But why don’t I face the fact that after all, my whole life has been nothing but a series of material blessings (attended, admittedly, by pain and spiritual need and difficult spiritual growth)? I was born—I received. I was loved and taught—I received. I was employed—I received. I was hosted and gifted by dozens of people along the way—I received. I married—I received. I had children—I received. I am alive—I have received. Jesus came and I’m twice alive—I have received.

The really uncomfortable thing about all of this is the fact that if the Lord gives, he can also take away. If my boot straps and ingenuity have not sustained me—if it is Him alone—than he’d better jolly well keep sustaining me or I’m done for.  Perhaps this is the terrifying thought that really causes us to shy away from ascribing to the Lord his “mighty works” especially when those mighty works benefit us personally:

It brings us back to the uncomfortable conclusion that in order to sit well with this shiny new thing or circumstance that we wanted but didn’t quite need, we have to know him better than we now do. We need to know him, our Father, well enough to understand relationally something that we tritely repeat to each other all the time: He gives something and always expects us to love HIM for it. He sends pleasant things for our good and pleasure—embarrassing though it may be—but he also takes things, for our good and future pleasure, and expects us to love HIM for it. And unless we learn his voice and seek his presence continually, we won’t be able to get a feel for what he is asking in this instance. We won’t know whether gratitude and generosity is the obedient response to something within our reach… or self-denial and turning away.

We won’t know the feel of a gift from him because we’ll be strangers to his voice, to the Personhood that turns an acquisition into a gift.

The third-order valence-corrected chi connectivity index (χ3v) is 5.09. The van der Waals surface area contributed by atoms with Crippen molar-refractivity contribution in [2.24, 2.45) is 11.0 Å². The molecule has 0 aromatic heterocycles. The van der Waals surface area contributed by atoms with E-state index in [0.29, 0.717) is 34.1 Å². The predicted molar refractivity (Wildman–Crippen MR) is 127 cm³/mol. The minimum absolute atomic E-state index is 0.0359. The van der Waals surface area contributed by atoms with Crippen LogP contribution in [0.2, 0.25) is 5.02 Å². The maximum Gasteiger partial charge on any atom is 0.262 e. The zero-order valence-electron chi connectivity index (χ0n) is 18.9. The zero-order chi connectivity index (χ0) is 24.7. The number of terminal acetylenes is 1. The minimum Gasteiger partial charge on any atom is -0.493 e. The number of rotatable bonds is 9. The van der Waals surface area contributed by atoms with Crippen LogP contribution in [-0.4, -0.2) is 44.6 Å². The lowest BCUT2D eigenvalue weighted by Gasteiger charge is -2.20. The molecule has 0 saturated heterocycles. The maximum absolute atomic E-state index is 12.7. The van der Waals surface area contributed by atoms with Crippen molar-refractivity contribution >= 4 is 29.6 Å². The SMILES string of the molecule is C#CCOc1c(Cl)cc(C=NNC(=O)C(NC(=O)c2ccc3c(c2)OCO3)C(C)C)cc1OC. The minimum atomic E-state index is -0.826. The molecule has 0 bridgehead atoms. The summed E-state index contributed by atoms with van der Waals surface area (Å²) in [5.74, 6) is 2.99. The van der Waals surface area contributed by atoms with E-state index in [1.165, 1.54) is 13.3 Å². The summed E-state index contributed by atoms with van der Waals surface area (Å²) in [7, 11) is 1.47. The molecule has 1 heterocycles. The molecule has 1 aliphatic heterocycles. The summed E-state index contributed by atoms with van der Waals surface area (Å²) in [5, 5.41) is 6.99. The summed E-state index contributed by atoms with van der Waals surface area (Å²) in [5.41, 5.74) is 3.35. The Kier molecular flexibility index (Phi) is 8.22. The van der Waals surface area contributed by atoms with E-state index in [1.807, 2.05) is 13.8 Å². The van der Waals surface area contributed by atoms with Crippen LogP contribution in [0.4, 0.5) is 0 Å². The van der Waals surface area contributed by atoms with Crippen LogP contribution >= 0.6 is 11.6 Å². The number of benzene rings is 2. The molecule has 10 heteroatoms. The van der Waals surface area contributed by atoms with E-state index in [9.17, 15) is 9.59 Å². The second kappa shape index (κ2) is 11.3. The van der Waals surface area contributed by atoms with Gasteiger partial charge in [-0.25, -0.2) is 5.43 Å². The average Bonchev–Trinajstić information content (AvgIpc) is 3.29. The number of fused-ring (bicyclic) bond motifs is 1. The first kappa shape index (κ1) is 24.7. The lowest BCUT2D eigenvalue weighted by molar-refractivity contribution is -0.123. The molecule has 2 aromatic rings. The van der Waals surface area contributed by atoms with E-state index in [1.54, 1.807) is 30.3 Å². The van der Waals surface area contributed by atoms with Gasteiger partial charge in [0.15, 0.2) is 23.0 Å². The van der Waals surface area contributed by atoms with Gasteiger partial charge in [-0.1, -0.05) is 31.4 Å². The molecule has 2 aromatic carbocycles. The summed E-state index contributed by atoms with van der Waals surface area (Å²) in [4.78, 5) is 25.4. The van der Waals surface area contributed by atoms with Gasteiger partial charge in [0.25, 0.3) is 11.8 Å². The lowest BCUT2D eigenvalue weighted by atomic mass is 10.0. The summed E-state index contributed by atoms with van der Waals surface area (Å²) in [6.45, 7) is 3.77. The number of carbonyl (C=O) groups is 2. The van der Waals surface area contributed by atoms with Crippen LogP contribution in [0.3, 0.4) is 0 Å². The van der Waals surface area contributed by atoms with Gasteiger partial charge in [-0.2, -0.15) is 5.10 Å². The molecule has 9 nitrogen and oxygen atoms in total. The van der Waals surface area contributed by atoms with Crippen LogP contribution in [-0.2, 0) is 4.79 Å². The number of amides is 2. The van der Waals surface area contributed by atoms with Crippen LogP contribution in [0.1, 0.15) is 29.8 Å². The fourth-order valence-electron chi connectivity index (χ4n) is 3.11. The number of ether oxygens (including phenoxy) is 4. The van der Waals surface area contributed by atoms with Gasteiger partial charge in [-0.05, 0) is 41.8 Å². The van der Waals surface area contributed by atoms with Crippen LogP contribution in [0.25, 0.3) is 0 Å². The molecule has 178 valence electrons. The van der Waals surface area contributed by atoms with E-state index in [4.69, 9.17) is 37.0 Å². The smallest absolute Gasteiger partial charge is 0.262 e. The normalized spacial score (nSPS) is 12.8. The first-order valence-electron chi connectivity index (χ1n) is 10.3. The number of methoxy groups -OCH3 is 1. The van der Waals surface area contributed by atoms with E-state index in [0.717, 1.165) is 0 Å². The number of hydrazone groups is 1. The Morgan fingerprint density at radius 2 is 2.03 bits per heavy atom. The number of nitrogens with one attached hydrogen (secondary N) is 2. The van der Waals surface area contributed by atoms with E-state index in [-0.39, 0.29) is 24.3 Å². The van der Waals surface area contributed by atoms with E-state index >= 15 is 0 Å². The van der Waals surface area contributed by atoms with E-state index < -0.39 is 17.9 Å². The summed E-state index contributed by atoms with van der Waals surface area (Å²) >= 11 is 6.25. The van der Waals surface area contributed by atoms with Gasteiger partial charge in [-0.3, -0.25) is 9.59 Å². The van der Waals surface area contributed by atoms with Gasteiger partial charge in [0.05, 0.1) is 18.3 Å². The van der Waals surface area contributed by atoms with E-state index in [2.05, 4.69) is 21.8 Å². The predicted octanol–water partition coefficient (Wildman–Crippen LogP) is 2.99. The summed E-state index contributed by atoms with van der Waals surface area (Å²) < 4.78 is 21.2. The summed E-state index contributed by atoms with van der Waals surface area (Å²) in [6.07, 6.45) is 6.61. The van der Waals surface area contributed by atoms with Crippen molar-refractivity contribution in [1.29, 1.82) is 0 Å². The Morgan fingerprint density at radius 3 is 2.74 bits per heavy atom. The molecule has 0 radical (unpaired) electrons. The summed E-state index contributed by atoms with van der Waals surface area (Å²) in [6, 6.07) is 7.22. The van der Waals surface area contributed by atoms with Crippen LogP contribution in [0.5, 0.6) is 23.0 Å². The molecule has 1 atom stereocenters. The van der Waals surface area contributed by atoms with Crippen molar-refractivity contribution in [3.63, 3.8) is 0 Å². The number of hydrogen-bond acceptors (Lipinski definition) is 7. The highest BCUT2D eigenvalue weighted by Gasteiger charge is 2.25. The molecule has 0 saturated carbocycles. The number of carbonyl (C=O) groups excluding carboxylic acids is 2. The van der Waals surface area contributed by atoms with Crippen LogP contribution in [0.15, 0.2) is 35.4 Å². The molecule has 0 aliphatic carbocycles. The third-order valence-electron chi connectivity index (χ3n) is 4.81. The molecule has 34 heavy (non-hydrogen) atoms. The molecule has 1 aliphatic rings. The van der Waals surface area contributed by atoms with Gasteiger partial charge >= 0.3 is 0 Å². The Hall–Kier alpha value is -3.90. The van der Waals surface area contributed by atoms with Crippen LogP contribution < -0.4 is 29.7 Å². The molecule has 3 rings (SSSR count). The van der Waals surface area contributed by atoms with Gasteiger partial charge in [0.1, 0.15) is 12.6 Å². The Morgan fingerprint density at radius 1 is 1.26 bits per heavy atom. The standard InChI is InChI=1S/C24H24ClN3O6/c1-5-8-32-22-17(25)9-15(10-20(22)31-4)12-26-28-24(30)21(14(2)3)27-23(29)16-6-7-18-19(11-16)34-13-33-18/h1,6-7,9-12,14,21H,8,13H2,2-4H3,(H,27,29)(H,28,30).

This is a long way of saying that this Christmas, there are ways of dealing with the presence of presents. And it’s going to take a little more discernment than we thought.

 


Father,

The great gift has already come. We can’t accept the lesser gifts with any kind of grace, with the proper openhanded grasp, unless we cherish and value that first and greatest gift. He is the one who made us into your children in the first place. He’s the reason that we can gather close to your presence, around your tree of life. Rather than navel gazing, distrustful beggar children on the street, who pry a piece of silver out of a generous man’s hand and run down the street because we’re afraid he’ll ask for it back, teach us the assurance and joy of knowing that our Father is good and that we will always have what we need. Make us generous this Christmas.

 


[Note from Tilly: Finding myself pregnant at Christmas for the third time, I’ve committed to do a short advent devotional each weekday of December . They will all be labeled by date and can be found together under the “Advent” subject category.]